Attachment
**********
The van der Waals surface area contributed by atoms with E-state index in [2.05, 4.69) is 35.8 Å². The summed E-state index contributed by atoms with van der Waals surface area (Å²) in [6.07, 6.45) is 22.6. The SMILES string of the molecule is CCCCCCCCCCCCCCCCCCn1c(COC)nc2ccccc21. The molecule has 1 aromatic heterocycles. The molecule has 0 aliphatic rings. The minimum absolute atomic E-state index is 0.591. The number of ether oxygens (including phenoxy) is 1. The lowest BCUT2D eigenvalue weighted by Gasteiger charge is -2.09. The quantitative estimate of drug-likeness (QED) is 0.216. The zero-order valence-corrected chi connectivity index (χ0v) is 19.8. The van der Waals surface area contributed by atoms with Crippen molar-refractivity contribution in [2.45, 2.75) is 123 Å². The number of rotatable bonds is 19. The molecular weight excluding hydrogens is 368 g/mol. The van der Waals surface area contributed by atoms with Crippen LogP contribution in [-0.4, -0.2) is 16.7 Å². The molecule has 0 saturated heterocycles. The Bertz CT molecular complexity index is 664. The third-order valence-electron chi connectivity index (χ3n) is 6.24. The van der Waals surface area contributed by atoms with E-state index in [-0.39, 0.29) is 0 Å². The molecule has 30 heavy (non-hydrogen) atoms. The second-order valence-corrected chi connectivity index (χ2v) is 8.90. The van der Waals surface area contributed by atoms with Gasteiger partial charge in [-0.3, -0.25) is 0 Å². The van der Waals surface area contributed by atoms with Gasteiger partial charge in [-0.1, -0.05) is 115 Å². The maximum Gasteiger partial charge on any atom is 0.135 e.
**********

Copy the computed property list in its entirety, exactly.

The van der Waals surface area contributed by atoms with E-state index in [2.05, 4.69) is 35.8 Å². The summed E-state index contributed by atoms with van der Waals surface area (Å²) in [6.07, 6.45) is 22.6. The SMILES string of the molecule is CCCCCCCCCCCCCCCCCCn1c(COC)nc2ccccc21. The molecule has 1 aromatic heterocycles. The molecule has 0 aliphatic rings. The minimum absolute atomic E-state index is 0.591. The number of ether oxygens (including phenoxy) is 1. The lowest BCUT2D eigenvalue weighted by Gasteiger charge is -2.09. The quantitative estimate of drug-likeness (QED) is 0.216. The zero-order valence-corrected chi connectivity index (χ0v) is 19.8. The van der Waals surface area contributed by atoms with Crippen molar-refractivity contribution in [2.45, 2.75) is 123 Å². The number of rotatable bonds is 19. The molecular weight excluding hydrogens is 368 g/mol. The van der Waals surface area contributed by atoms with Crippen LogP contribution in [-0.4, -0.2) is 16.7 Å². The molecule has 0 saturated heterocycles. The Bertz CT molecular complexity index is 664. The third-order valence-electron chi connectivity index (χ3n) is 6.24. The van der Waals surface area contributed by atoms with E-state index in [-0.39, 0.29) is 0 Å². The molecule has 30 heavy (non-hydrogen) atoms. The second-order valence-corrected chi connectivity index (χ2v) is 8.90. The van der Waals surface area contributed by atoms with Gasteiger partial charge in [-0.3, -0.25) is 0 Å². The van der Waals surface area contributed by atoms with Gasteiger partial charge in [-0.1, -0.05) is 115 Å². The maximum Gasteiger partial charge on any atom is 0.135 e.